Now that the House has—once more—supported this commonsense legislation, the National Association of Manufacturers urges the Senate to follow suit and pass H.R. 1393.

More in Congress Call for Urgent Repeal of the Medical Device Tax

By | Health Care, Shopfloor Policy, Taxation | No Comments

Co-authored by Christine Scullion, NAM Director of Human Resources Policy

For years, the National Association of Manufacturers (NAM) has been urging Congress to do away with the 2.3 percent excise tax on medical device manufacturers stemming from the Affordable Care Act (ACA) that threatens to hinder growth and innovation in this industry. Now, more members of Congress are joining in calling for a repeal of this onerous taxand fast!

The NAM has always strongly opposed industry- and product-specific taxes, as they serve to inhibit growth in targeted sectors and impede on the ability of  companies to compete in the global marketplace. The 2.3 percent tax applies to sales of taxable medical devices starting in January 2013, but thanks to the efforts of manufacturers and our friends in Congress, a two-year moratorium on the medical device tax was enacted. The moratorium runs out at the end of 2017, making swift repeal a priority.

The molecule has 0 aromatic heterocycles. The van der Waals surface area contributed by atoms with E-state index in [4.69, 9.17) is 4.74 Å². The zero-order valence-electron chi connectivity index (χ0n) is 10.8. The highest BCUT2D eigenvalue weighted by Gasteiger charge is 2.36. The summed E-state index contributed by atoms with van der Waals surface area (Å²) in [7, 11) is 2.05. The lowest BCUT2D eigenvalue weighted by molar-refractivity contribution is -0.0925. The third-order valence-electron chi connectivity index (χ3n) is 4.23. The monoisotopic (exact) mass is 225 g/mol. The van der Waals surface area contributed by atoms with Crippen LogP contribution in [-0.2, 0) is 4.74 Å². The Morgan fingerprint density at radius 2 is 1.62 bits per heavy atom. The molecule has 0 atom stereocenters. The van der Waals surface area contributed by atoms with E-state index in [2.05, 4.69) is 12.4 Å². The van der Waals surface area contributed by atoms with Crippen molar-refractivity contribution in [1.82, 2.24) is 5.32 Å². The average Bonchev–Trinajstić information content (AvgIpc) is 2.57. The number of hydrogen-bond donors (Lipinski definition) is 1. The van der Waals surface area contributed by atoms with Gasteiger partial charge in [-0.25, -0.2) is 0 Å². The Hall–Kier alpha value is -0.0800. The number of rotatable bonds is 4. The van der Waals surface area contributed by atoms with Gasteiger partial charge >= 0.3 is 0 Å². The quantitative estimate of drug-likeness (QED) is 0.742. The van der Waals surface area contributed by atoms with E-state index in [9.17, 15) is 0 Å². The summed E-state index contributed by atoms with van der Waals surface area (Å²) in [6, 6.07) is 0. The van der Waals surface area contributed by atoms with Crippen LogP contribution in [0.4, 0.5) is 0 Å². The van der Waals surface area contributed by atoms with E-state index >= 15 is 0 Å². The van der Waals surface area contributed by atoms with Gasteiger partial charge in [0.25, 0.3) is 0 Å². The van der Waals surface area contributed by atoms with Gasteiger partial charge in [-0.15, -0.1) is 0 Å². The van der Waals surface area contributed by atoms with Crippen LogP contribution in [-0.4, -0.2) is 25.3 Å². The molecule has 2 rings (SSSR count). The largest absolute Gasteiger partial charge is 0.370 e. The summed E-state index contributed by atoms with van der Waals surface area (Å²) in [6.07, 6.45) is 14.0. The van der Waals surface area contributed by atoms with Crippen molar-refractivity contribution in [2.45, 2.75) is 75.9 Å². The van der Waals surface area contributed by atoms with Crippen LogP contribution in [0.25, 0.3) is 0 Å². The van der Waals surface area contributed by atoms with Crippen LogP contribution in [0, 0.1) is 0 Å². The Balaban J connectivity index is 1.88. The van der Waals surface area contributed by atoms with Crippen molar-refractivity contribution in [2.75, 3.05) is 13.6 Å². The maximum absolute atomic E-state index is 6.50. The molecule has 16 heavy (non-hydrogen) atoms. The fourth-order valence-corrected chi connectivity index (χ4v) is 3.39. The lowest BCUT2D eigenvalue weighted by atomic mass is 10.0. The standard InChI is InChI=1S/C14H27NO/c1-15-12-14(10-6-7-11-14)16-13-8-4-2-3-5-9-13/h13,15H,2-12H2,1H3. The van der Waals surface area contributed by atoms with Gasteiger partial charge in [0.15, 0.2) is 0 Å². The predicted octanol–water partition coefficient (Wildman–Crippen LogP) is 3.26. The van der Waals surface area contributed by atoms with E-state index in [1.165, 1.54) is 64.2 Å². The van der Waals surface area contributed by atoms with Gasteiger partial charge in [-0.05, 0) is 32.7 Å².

Congressmen Erik Paulsen (R-MN) and Ron Kind (D-WI) have been leaders on this issue and have most recently introduced the Protect Medical Innovation Act of 2017 (H.R. 184) to repeal the medical device tax once and for all. A bipartisan majority of 245 members of the House have cosponsored H.R. 184. As another positive sign of support in the House, Congressman Jim Banks (R-IN) and 17 other members of the House freshman and sophomore class sent a letter to House Speaker Paul Ryan (R-WI) asking that H.R. 184 be put on the fast track toward passage and enactment.

On the other side of the Capitol, Senate Finance Committee Chairman Orrin Hatch (R-UT) and a bipartisan group of nine senators have introduced the Medical Device Access and Innovation Protection Act (S. 108), which also aims to repeal the medical device tax. The NAM strongly supports H.R. 184 and S. 108 and applauds the bipartisan, bicameral support the legislation has received.

While the effort to repeal and replace the ACA will be a considerable undertaking, the NAM is urging Congress to include full repeal of the law’s burdensome taxes on manufacturers, including the medical device tax, “Cadillac” tax and the health insurance tax in the upcoming budget reconciliation bill.